Care giving myths

Font Size:
Default font size
Larger font size

Posted: Saturday, February 1, 2014 8:00 am

Oh, February – wishing for sunshine and missing the warm feelings of the holidays... Valentine’s Day is a welcome change from the routine, whether you even like this holiday. I’m generally not a fan of Valentine’s Day but this year I do have a love letter to send.

All of you caring for a spouse or ex, a partner, a relative, a friend, or a neighbor who has no one else, this one’s for you.

A call from a retired colleague, Sean, reminded me of just how important caregivers are to all of us. Caregivers make long-term care work in America – they provide most of it and they do it for free.

Myth: Care giving isn’t important and only affects a few Americans.

Care giving is a very common experience for Americans but many don’t recognize we are caregivers. We are giving personal care, emotional support, and compensating for things others can’t do for themselves _ getting dressed, preparing a meal, traveling to appointments or managing finances.

It’s estimated more than 65 million of us are caring for an adult relative. That’s about one in three Americans. The proportion of caregivers is even larger in some communities. For example, some suggest almost half in the gay community may be giving care to members of both their birth and current families.

Like Sean, about 15 million Americans are caring for someone with dementia. This is uncompensated care our healthcare system and social service agencies do not deliver or finance. These are massive numbers, totaling by most estimates well over $400 billion a year nationwide. That’s billion with a B. It’s more than what is spent in nursing homes and other long-term care providers. And the total doesn’t include hidden costs such as low productivity or absenteeism from work.

Care giving often is misunderstood and mythologized. Why, because care giving needs and experiences are varied. And care giving is invisible and a challenge to the way we believe things ought to be. It becomes something we generally avoid talking about openly.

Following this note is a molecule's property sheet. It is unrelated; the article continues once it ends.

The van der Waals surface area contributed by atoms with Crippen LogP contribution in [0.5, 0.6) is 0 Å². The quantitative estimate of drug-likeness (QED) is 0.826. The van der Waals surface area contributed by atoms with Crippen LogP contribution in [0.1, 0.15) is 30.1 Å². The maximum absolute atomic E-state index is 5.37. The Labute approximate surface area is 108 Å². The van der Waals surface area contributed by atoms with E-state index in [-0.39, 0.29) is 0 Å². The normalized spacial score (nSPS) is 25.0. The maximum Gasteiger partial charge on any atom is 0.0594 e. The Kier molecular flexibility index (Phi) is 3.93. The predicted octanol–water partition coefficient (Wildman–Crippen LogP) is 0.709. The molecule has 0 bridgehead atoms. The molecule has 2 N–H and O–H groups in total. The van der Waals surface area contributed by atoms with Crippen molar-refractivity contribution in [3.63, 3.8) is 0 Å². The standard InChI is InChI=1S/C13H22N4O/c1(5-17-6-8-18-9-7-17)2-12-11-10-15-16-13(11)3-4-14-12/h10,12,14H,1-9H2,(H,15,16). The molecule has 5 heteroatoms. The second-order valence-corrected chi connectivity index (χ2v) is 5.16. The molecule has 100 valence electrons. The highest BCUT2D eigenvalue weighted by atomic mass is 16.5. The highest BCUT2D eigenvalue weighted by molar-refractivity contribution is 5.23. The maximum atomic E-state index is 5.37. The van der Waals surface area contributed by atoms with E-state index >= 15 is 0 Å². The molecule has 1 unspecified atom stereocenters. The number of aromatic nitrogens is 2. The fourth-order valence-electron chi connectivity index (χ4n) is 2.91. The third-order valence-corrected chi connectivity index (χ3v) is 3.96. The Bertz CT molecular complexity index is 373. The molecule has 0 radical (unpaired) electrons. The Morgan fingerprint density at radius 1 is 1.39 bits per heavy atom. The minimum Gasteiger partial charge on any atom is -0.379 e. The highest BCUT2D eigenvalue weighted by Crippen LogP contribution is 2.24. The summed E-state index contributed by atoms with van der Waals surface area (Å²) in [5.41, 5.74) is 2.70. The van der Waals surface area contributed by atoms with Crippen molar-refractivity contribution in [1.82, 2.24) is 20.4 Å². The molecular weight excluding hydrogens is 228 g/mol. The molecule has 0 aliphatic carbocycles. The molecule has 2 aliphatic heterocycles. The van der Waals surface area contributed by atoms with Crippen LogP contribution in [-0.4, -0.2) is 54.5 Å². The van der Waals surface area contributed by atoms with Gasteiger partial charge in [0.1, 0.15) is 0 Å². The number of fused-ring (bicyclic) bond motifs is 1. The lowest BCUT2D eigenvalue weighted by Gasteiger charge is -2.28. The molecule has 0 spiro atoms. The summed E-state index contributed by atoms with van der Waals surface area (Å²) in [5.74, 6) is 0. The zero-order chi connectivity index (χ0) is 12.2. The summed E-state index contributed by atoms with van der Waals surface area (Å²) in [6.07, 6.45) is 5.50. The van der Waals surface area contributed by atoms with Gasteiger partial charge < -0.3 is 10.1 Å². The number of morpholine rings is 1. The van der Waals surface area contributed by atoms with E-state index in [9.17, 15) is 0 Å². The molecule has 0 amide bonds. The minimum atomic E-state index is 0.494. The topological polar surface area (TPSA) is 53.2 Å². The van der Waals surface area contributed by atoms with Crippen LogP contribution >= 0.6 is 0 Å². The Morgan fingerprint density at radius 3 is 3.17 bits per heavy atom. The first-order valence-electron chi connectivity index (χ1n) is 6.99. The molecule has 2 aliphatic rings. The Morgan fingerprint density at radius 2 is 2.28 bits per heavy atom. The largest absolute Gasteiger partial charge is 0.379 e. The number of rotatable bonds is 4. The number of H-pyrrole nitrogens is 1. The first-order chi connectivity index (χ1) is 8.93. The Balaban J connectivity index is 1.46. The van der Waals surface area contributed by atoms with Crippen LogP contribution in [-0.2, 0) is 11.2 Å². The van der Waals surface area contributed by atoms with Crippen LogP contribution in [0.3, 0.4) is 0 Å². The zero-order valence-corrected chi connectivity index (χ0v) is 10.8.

Myth: Care giving is generally temporary and easily managed.

Sean is in his late 60s and he and his second wife Kit are in a situation so many of us share. Kit has Alzheimer’s – the most common form of dementia – and the disease is pretty advanced.

Kit is older than Sean by a few years and was diagnosed about eight years ago. When first told she had dementia, Kit needed supervision to cook and needed to be reminded to shower and go to bed. Kit was embarrassed. Kit needed emotional and spiritual care from Sean. She realized something was wrong and getting worse, understanding enough to be upset and scared. Every day, Sean was there for her. You couldn’t imagine a more loving husband.

Sean has been taking care of Kit for eight years a bit longer than national averages. Care giving is a long-term arrangement for many however; the average time spent as a caregiver is not months, but years – more than four years on average. Care needs often change over time and it is not uncommon for many caregivers to manage growing needs from one and sometimes two or three people. As we expect with dementia, Kit’s condition has worsened and her abilities have faded dramatically.

Kit doesn’t know Sean’s name anymore but she knows he is important to her. Whether it is going to the bathroom or watching TV, she needs help to do it and guidance to stay focused. No matter what Kit needs, Sean does it all – all day and night, seven days a week. He is cooking, cleaning, driving and keeping her healthy, safe, and even gets her to smile.

But Sean is not smiling. He is exhausted and confused. Don’t misunderstand Sean’s situation. He wouldn’t have his situation any other way. The love he and Kit share sustains him. More and more, that love gets him through the toughest moments, but barely.

Sean is far from being alone in his exhaustion and confusion. Most caregivers spend about 20 hours a week in activities for the person to whom they provide care. A good number spend much more time. Most of this is on top of a paid job outside the home. About half of caregivers work outside the home.

Many like Sean are caring for spouses and partners and have health problems themselves. Sometimes it is a toss-up as to who needs the most help – the caregiver or the disabled person. Sean told me he hasn’t been to see his nurse practitioner for more than 18 months and knows he needs to.

Myth: There many options for care giving and caregivers.

Desperation drove Sean to call me. Things at home are so difficult for Sean to manage and his resources are so few that he picked up the phone and called me – the first call in a long time.

Caregivers are finding that help and resources are not organized in one place and they face real challenges finding the right resources and getting the help they need.